Few comic operas of the 19th century have aged with
such pleasure as L’Elisir d’amore. Although it is supposed
to take place in a small Italian (originally Basque) village
in the late 18th century it is possible to adjust
to any period. This production from Barcelona has it firmly
established in what looks like the inter-war years and in the
square of a less rural place - even though the opening chorus
sings of harvest – but there is no sign of reaping implements.
Nemorino runs a little shop where he sells magazines and cheap
literature and that’s where Adina finds the story of Tristan
and Isolde (maybe in the Illustrated Classics series) of
which she relates the essence in her aria, the one that inspires
Nemorino to spend his last sixpence on Dulcamara’s fake elixir.
Dulcamara arrives by a side-car equipped motorbike driven by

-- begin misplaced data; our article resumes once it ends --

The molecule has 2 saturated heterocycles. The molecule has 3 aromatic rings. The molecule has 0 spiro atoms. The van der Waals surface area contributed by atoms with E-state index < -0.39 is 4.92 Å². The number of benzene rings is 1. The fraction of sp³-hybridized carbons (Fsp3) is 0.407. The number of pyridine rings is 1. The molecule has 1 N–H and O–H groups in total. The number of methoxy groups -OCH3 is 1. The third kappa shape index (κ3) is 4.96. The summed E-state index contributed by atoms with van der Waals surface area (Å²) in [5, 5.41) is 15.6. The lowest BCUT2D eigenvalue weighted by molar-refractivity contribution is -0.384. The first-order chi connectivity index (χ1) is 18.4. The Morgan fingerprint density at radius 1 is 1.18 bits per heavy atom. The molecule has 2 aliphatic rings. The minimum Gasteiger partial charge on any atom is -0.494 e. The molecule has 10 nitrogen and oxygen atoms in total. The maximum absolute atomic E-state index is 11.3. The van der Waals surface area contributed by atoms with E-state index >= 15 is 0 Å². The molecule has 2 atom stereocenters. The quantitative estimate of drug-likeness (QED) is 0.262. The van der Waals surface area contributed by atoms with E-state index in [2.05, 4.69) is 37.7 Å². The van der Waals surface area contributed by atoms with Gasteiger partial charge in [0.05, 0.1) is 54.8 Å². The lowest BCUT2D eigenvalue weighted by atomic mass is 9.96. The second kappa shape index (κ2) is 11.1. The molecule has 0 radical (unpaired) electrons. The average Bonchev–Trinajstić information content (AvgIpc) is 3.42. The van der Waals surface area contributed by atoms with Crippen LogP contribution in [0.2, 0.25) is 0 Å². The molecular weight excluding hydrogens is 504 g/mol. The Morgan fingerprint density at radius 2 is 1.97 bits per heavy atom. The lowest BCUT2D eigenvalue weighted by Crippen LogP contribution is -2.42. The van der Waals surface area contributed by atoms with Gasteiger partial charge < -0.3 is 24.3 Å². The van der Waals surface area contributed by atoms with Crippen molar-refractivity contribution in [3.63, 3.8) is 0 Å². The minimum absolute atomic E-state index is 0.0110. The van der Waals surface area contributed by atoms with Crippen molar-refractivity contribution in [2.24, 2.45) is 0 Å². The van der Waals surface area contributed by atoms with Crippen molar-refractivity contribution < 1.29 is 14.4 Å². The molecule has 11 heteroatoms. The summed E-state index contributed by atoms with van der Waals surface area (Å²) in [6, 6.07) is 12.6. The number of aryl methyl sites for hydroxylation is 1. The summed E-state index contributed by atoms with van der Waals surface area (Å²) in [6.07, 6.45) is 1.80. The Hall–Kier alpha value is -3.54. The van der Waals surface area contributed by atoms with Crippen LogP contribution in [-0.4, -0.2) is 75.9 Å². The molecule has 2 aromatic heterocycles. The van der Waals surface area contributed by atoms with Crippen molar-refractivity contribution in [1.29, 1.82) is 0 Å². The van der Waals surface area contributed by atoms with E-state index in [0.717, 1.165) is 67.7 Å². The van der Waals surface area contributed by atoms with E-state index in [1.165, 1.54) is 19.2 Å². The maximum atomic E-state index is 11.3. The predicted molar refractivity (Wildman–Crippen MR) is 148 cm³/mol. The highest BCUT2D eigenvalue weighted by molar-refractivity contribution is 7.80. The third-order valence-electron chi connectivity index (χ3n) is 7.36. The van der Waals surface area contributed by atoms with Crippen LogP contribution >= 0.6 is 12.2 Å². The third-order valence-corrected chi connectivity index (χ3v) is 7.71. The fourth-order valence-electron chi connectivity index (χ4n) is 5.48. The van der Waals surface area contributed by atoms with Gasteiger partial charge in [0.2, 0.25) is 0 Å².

a uniformed chap with a cap that is uncannily reminiscent of
Nazi headgear. But there are no other references of political
or ideological import so this is probably just a coincidence.
The stage picture throughout the performance is an open space
– a square with a lamppost in the middle. This lamppost is important
as the hub around which much of the action rotates. Behind the
square is a building with two storeys having staircases on both
sides. The production oozes with life and energy and one can
savour plenty of amusing details in the massed scenes, which
are numerous, as well as in the central confrontations. I have
to say that the more it progressed the more involved I became.
I ended up being totally enchanted by the whole production.
It was a long time since I became so enthralled by an opera
performance on DVD.
The director has played an all-important part in this success.
Generally speaking L’Elisir d’amore in a way plays itself
but Mario Gas has definitely chiselled out very specific and
tangible characters. It’s a pleasure to watch the many minute
details in gestures and movements, also in the crowd scenes
where the members of the chorus are not only anonymous citizens